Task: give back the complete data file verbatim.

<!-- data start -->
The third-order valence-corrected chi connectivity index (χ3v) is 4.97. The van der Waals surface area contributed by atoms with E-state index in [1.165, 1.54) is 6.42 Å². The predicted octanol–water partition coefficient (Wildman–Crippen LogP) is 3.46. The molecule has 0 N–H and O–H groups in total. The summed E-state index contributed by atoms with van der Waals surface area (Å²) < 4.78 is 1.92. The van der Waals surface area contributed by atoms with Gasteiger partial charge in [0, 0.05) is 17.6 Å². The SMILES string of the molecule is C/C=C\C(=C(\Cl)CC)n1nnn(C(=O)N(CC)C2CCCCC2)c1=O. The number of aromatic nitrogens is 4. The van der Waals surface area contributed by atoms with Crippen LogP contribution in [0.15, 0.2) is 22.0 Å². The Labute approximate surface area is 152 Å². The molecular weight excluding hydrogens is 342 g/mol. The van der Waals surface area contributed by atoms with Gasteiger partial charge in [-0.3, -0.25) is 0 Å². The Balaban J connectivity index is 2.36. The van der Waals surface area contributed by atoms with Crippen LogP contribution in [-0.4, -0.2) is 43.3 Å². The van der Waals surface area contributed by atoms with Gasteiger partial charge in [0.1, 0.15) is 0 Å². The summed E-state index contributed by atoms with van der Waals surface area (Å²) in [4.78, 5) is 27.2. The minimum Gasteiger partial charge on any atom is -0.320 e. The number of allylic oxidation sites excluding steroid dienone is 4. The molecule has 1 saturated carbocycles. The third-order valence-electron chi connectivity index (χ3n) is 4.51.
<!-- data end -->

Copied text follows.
The third-order valence-corrected chi connectivity index (χ3v) is 4.97. The van der Waals surface area contributed by atoms with E-state index in [1.165, 1.54) is 6.42 Å². The predicted octanol–water partition coefficient (Wildman–Crippen LogP) is 3.46. The molecule has 0 N–H and O–H groups in total. The summed E-state index contributed by atoms with van der Waals surface area (Å²) < 4.78 is 1.92. The van der Waals surface area contributed by atoms with Gasteiger partial charge in [0, 0.05) is 17.6 Å². The SMILES string of the molecule is C/C=C\C(=C(\Cl)CC)n1nnn(C(=O)N(CC)C2CCCCC2)c1=O. The number of aromatic nitrogens is 4. The van der Waals surface area contributed by atoms with Crippen LogP contribution in [0.15, 0.2) is 22.0 Å². The Labute approximate surface area is 152 Å². The molecular weight excluding hydrogens is 342 g/mol. The van der Waals surface area contributed by atoms with Gasteiger partial charge in [-0.3, -0.25) is 0 Å². The Balaban J connectivity index is 2.36. The van der Waals surface area contributed by atoms with Crippen LogP contribution in [-0.4, -0.2) is 43.3 Å². The van der Waals surface area contributed by atoms with Gasteiger partial charge in [0.1, 0.15) is 0 Å². The summed E-state index contributed by atoms with van der Waals surface area (Å²) in [4.78, 5) is 27.2. The minimum Gasteiger partial charge on any atom is -0.320 e. The number of allylic oxidation sites excluding steroid dienone is 4. The molecule has 1 saturated carbocycles. The third-order valence-electron chi connectivity index (χ3n) is 4.51.